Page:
It’s an old Washington story.
Powerful politician says things he thinks will never become public.
What he says becomes public.
Public gets upset.
Politician says he’s sorry.
Big debate follows.
Harry Reid isn’t talkative. But the Senate majority leader chatted freely with the two disarmingly charming book authors who came to his office at the Capitol shortly after the 2008 election.
They — and their tape recorder — were soaking in his reminiscences about the wild campaign that had turned a backbencher in his caucus into president of the United States.
Reid wasn’t on guard — perhaps because he’d been told by his staff that the meeting would be “off the record,” according to a person with knowledge of the exchange.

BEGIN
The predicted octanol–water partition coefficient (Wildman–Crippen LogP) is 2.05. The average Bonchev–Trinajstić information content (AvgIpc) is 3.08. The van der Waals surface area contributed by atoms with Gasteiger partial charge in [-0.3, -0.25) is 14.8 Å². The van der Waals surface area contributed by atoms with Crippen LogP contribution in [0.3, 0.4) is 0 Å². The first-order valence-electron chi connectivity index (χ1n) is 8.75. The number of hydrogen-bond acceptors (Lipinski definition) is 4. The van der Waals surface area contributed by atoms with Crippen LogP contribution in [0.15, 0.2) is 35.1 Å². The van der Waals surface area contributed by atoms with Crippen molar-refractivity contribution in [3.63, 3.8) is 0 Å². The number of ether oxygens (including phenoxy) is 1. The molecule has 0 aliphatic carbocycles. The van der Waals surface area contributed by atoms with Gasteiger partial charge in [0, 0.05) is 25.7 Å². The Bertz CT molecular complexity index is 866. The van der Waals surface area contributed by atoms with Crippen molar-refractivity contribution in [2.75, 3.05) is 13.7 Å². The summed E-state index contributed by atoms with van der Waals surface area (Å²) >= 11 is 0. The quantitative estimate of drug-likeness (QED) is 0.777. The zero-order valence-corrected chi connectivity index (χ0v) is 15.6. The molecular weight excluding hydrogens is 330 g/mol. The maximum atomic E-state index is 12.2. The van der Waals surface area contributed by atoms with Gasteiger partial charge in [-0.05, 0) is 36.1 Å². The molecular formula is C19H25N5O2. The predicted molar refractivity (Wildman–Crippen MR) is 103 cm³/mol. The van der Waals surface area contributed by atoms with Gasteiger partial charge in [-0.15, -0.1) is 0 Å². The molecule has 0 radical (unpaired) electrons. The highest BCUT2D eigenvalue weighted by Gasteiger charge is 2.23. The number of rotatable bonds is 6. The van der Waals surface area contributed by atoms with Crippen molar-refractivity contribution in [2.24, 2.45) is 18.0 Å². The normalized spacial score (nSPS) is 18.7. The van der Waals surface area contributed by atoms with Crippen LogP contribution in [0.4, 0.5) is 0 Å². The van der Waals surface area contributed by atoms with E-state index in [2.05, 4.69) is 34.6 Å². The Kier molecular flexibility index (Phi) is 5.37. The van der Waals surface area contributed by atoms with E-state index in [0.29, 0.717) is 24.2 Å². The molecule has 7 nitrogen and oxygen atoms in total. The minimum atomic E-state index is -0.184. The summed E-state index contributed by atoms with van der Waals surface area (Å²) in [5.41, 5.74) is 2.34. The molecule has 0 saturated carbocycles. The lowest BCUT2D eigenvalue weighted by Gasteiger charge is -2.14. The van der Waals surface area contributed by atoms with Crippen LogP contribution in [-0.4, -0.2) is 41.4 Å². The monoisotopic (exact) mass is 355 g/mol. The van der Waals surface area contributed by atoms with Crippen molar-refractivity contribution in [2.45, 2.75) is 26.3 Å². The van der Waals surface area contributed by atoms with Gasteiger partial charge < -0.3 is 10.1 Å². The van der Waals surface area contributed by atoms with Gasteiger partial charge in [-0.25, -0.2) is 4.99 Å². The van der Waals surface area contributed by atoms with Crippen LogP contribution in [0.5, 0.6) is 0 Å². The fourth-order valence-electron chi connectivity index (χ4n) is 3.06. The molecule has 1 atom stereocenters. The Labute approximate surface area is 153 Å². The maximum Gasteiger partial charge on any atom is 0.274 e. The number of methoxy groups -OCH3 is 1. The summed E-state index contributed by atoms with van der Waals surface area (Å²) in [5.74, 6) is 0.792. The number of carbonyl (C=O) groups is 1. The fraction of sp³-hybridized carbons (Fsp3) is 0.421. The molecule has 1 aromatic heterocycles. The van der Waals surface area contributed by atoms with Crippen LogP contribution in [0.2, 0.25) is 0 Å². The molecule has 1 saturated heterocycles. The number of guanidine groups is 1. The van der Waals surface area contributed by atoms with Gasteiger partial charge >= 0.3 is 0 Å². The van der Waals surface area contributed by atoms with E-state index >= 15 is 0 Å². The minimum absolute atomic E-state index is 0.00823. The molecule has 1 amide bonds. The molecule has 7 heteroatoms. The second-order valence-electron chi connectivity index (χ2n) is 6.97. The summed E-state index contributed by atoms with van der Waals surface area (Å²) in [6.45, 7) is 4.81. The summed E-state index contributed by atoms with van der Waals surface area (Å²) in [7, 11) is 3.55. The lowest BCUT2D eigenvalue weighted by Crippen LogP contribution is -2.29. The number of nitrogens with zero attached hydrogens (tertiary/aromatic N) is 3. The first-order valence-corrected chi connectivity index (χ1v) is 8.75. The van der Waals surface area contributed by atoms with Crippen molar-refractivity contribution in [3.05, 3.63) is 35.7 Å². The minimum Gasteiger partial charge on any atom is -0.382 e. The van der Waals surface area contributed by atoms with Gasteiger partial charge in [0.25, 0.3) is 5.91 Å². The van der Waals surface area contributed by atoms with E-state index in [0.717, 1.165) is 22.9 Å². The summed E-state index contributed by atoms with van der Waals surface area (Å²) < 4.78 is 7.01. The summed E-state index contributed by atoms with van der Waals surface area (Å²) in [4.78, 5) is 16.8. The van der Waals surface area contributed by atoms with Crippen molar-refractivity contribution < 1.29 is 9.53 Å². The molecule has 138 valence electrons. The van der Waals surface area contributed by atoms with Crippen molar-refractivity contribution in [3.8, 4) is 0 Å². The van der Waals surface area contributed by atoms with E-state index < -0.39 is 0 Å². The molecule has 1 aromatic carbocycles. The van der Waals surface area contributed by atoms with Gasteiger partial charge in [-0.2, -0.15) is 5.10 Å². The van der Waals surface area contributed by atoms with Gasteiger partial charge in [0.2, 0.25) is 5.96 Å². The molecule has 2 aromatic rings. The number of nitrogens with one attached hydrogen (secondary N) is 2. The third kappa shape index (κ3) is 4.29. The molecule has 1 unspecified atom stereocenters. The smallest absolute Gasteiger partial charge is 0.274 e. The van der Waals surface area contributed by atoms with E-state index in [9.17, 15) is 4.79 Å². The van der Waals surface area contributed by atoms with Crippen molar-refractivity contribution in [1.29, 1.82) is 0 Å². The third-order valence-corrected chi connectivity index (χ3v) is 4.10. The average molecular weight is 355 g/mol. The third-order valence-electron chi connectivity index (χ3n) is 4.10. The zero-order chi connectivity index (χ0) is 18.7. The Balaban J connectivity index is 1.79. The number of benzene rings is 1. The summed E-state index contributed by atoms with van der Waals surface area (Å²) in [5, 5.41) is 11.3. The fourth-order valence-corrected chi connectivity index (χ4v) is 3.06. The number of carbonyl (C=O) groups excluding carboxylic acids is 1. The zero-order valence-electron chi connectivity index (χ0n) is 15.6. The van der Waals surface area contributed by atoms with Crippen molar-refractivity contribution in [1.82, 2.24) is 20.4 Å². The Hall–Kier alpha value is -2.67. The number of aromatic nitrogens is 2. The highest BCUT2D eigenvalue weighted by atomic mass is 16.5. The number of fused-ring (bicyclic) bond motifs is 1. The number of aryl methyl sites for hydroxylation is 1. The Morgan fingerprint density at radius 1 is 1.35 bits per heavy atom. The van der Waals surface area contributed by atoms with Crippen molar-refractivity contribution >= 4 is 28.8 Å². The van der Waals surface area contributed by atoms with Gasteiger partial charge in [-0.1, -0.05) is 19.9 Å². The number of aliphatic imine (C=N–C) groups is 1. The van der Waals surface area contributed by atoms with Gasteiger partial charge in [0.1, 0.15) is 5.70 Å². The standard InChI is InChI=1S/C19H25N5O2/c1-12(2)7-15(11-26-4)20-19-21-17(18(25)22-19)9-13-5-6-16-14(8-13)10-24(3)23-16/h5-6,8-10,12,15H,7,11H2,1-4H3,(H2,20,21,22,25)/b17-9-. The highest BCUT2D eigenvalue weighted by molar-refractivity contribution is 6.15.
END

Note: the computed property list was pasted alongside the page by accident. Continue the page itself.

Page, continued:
Although Reid is a master of the Senate’s mysterious inside game, he’s often botched the outside game because of what one colleague calls a “penchant for saying things without a filter.”
But Jim Manley, Reid’s senior communications adviser, wasn’t too worried as he and his boss sat down with John Heilemann of New York Magazine and Mark Halperin of Time magazine — two veteran reporters who were working on what their publisher had billed as “a sweeping, novelistic, and ultimately definitive portrait” of the 2008 race.
Like virtually every Washington political insider, Manley had a long and warm relationship with Halperin, the longtime political director for ABC News who once set conventional wisdom in Washington with “The Note.”